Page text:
“I love the part where somebody says ‘action’”

Jodie Foster



With Money Monster, Jodie Foster takes on the dark side of Wall Street. She talks about working in TV and what she 
likes about Germany

Ms. Foster, You’re finally directing again! And for Money Monster, your new film about dirty deals on Wall Street, you were able to sign 
on George Clooney and Julia Roberts. What was it about the project that interested you most?

I thought the story was relevant to our time. Wall Street, and even more importantly, the subject of money concerns all of us. It can even make us crazy at times.

What does money mean to someone like yourself, who is not suffering from poverty?

Money can create so much pain and suffering. But the characters in the movie don’t feel that money is the enemy, and neither do I. It’s a way to express value.

What do you mean?

Many of us are confused about what our values are. Am I worthy to be loved, am I worthy to be remembered because I made so many thousands of dollars?  Money is a measurement we put out there to tally up how seemingly successful 
we are in life. My film does not say that capitalism is wrong. It examines human motivation and how we express ourselves through capitalism.

Filmmaker Foster with George 
Clooney on the set of Money Monster

Filmmaker Foster with George 
Clooney on the set of Money Monster

© intertopics

Is it important to you to make films that provoke discussion?

I enjoy it when people discuss my work. I cherish painting, sculpture and music, but movies have influenced my life more than any other art form, and I hope the same goes for the people who watch my films.

So everyone has a different way of expressing themselves?

That’s right. This is how we say who we are. I don’t think movies will ever be relegated to mere entertainment.

Your film sheds light on the shady business practices engaged in by the financial world …

We look at that world and see a mysterious monster that we do not understand and, I believe, are not supposed to understand. For bankers and other people it’s in their best interest for things to stay this way.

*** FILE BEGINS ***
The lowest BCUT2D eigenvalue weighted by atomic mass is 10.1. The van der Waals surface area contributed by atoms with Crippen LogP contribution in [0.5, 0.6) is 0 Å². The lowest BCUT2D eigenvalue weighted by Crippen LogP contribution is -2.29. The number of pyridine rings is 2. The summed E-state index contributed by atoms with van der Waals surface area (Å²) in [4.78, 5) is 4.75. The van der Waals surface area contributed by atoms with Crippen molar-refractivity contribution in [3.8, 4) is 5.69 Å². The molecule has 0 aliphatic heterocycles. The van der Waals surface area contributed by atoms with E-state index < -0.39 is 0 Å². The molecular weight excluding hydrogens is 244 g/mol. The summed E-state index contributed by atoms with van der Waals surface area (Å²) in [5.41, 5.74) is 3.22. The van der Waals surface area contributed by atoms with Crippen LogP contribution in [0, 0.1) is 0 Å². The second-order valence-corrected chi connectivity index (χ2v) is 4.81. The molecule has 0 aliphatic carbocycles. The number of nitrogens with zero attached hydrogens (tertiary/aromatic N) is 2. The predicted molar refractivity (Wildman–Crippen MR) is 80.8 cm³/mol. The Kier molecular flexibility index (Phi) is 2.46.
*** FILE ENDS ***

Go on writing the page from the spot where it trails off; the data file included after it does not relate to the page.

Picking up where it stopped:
You make it sound like a conspiracy.

Well, there are powers at work that know exactly what they are doing. And more importantly: They know how to make money off all of us.

Your most recent work in television was directing the series Orange is the New Black. Has your approach to filmmaking changed?

I have always made fast films because most of the time I didn’t have enough money to take a long time. I like to be clear in what I am looking for, and I like the pace that television gives you.

Your film addresses the subject of failure. Is it a more interesting subject than success?

It’s easy to be successful and happy. But how do you deal with life when things don’t go the way they should? It’s fascinating to watch people deal with failure.

Directing is the 
last male bastion in Hollywood

Your success as a director has opened the door for other woman directors. Is this a happy side effect of your work?

The world is changing, and more films are being made by women than ever before. But directing is the last bastion that needs to change for women in Hollywood. I hope that women are not seen now as a hyped category, as if it’s something special to bring a woman on board. Women are just as good and as capable as men.

What is your relationship with Hollywood today?

I’ve been in the business so long and made it through so many changes. I have actually reached many of my goals, something that never ceases to surprise me. I don’t have to worry about what other people think about me so much anymore.

Will you continue to focus on directing, or will we be seeing you in front of the camera again?

I will never stop acting. I miss the part where somebody says “action” and then yells “cut.” I’m not sure I miss celebrity culture and all the rest of it, though.

What are you afraid of today?

Well, I’m not a big fan of snakes. They scare me. Other than that, I’m a pretty rational person with few phobias. I make sure I get rid of my phobias through my movies.

The therapeutic effect of film … Are you more cautious or more relaxed when it comes to being a mother?

I’m pretty relaxed. That’s probably because my own mother was over-cautious. I tend to be the opposite and let too many things go unpunished. But please don’t tell that to my boys (laughs).

Is it true that your mother used to take you to see German films?

Yes, that’s how I got exposed to movies by Rainer Werner Fassbinder and Volker Schlöndorff. I was absolutely fascinated and it made me fall in love with movies even more throughout my life.

You are known to be quite a Germany fan. What is it you like so much about Germany?

I’m a big fan of Berlin. The city is so exciting, it’s a real turning wheel for Europe. I have many friends in Germany, and believe it or not, I really like German food.